By Thomas Simpson
When a film is sentenced to Developmental Hell you can usually give up your dreams of ever seeing it on the big screen. As early as 2003, Ryan Reynolds expressed an interest in adapting Marvel Comic’s Deadpool for cinema however the project never got off the ground. He would get a chance to play the “merc with a mouth” in 2009’s X-Men Origins: Wolverine, and although Reynolds was praised for his performance, the final interpretation of the character was criticized and any talk of a spin-off was shelved.
Deadpool just wouldn’t die and in 2014 “someone” leaked director Tim Miller’s test footage of a motion captured Reynolds. This created huge demand for the film with fans demanding it be made. Just 24 hours later, it was green-lit. Now, in 2016, Deadpool has finally been released, but has it been worth the wait? Of course it has.
There has been much criticism regarding superhero films over saturation of the film market. Make no mistake, Deadpool may be a comic book movie but he is no superhero, at least not in the traditional sense. Tim Miller’s presents an R-rated foul mouthed mercenary whose penchant for wisecracks are only matched by his love of violence.
Wade Wilson (Reynolds) is a mercenary with a conscience and even bigger mouth. His life takes an unexpected turn when he meets and falls in love with Vanessa (Monica Baccarin). His happiness is short-lived when he is diagnosed with terminal cancer. A shadowy organization offers to cure his disease by mutating his cells and unleashing enhanced healing powers. Unfortunately for Wilson the procedure leaves him horrifically scarred with his only hope for treatment in the hands of his new worst enemy Ajax (Ed Skrein). Cue the music.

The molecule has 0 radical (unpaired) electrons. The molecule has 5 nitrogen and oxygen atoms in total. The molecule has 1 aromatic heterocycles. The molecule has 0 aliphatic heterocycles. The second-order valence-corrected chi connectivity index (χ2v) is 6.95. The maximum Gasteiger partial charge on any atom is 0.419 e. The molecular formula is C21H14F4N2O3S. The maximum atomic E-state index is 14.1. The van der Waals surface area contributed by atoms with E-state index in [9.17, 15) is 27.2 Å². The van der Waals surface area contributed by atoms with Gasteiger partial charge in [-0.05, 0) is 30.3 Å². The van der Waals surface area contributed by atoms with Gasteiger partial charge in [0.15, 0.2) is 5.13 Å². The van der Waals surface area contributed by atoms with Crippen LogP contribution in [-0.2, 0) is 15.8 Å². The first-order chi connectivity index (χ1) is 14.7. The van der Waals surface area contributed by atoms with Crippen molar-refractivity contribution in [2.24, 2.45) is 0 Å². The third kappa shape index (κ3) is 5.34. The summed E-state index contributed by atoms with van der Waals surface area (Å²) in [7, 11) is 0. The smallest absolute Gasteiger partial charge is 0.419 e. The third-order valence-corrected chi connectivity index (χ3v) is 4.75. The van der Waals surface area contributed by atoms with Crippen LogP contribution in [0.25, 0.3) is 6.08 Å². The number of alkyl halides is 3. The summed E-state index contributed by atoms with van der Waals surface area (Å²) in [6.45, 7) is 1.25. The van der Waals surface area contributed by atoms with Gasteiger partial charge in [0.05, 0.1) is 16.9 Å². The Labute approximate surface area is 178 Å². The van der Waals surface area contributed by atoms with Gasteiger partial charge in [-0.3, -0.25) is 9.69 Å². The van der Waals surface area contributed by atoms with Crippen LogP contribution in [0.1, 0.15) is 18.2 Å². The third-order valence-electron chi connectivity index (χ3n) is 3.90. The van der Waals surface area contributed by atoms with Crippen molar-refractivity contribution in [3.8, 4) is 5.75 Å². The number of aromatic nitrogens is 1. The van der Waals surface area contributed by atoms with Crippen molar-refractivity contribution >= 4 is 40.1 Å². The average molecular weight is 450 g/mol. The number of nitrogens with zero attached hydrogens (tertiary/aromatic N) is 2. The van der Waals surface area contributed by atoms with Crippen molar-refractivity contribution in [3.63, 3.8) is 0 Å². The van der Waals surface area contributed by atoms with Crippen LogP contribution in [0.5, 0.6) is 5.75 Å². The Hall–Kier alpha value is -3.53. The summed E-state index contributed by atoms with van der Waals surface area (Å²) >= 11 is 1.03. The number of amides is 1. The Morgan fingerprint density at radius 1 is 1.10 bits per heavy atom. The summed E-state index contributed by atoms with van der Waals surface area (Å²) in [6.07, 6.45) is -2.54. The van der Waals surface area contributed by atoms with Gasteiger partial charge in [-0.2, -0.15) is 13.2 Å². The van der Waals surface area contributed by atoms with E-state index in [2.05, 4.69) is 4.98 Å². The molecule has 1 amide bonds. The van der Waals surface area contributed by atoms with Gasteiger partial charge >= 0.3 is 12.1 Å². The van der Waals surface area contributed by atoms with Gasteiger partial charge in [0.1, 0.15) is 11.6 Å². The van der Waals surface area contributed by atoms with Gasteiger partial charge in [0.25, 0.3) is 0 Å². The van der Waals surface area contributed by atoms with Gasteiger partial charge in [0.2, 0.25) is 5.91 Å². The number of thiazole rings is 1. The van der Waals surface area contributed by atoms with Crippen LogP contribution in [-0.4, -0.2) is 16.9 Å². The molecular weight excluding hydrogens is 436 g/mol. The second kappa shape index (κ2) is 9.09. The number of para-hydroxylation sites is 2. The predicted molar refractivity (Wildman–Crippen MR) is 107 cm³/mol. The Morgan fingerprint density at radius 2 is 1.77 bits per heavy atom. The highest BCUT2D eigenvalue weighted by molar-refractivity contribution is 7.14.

Reynolds was born to play this part and it’s rewarding for all involved to see him finally fulfill his dream of squeezing into red spandex. He’s clearly having a ball in the role as he pokes fun at his own film career as well as a few friendly pot shots at Hugh Jackman.
Deadpool differs from other comic book characters that we are accustomed to in many ways, the most notable is that he is aware he is the fictional protagonist of his own movie. He often breaks the fourth wall and is hilarious in doing so. The technique is no mere gimmick with Miller inserting it seamlessly into scenes. This is a comedy masquerading as an action film yet it does both genres brilliantly thanks to the conduit in the red suit.
The plot is a little formulaic but the unpredictability of the meta universe created allows for a few surprises, found mostly in the witty dialogue. It’s a game changer, a term not used loosely as 20th Century Fox is already looking to make more R-rated superhero movies with reports that the third Wolverine film will be aimed at a maturer audience.
Deadpool doesn’t insult its audience, instead it invites us to laugh with it and enjoy it for what it should be. It’s exciting and thrilling but most of all it’s pure fun, even the opening credits are hilarious. Leave the kids at home for this one and treat yourself to some quality entertainment.
Thomas Simpson is a writer and filmmaker based in Glasgow, U.K. Find him on Twitter: @Simmy41.
Image, Fox Movies